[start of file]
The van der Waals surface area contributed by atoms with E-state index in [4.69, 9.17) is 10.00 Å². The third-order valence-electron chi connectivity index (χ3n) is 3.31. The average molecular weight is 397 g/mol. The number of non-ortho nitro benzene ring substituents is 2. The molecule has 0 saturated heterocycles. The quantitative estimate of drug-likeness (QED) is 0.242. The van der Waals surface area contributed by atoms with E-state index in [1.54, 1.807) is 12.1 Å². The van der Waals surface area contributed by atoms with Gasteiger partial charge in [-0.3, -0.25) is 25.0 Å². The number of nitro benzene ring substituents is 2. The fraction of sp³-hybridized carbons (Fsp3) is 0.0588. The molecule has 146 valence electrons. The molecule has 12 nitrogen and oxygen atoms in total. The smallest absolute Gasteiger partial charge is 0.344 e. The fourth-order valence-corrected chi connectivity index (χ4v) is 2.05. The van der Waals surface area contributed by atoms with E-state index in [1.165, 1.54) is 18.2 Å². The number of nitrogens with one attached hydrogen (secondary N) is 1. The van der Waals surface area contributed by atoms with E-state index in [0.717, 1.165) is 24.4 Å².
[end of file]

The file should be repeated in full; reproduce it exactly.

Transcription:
The van der Waals surface area contributed by atoms with E-state index in [4.69, 9.17) is 10.00 Å². The third-order valence-electron chi connectivity index (χ3n) is 3.31. The average molecular weight is 397 g/mol. The number of non-ortho nitro benzene ring substituents is 2. The molecule has 0 saturated heterocycles. The quantitative estimate of drug-likeness (QED) is 0.242. The van der Waals surface area contributed by atoms with E-state index in [1.54, 1.807) is 12.1 Å². The van der Waals surface area contributed by atoms with Gasteiger partial charge in [-0.3, -0.25) is 25.0 Å². The number of nitro benzene ring substituents is 2. The fraction of sp³-hybridized carbons (Fsp3) is 0.0588. The molecule has 146 valence electrons. The molecule has 12 nitrogen and oxygen atoms in total. The smallest absolute Gasteiger partial charge is 0.344 e. The fourth-order valence-corrected chi connectivity index (χ4v) is 2.05. The van der Waals surface area contributed by atoms with E-state index in [1.165, 1.54) is 18.2 Å². The number of nitrogens with one attached hydrogen (secondary N) is 1. The van der Waals surface area contributed by atoms with E-state index in [0.717, 1.165) is 24.4 Å².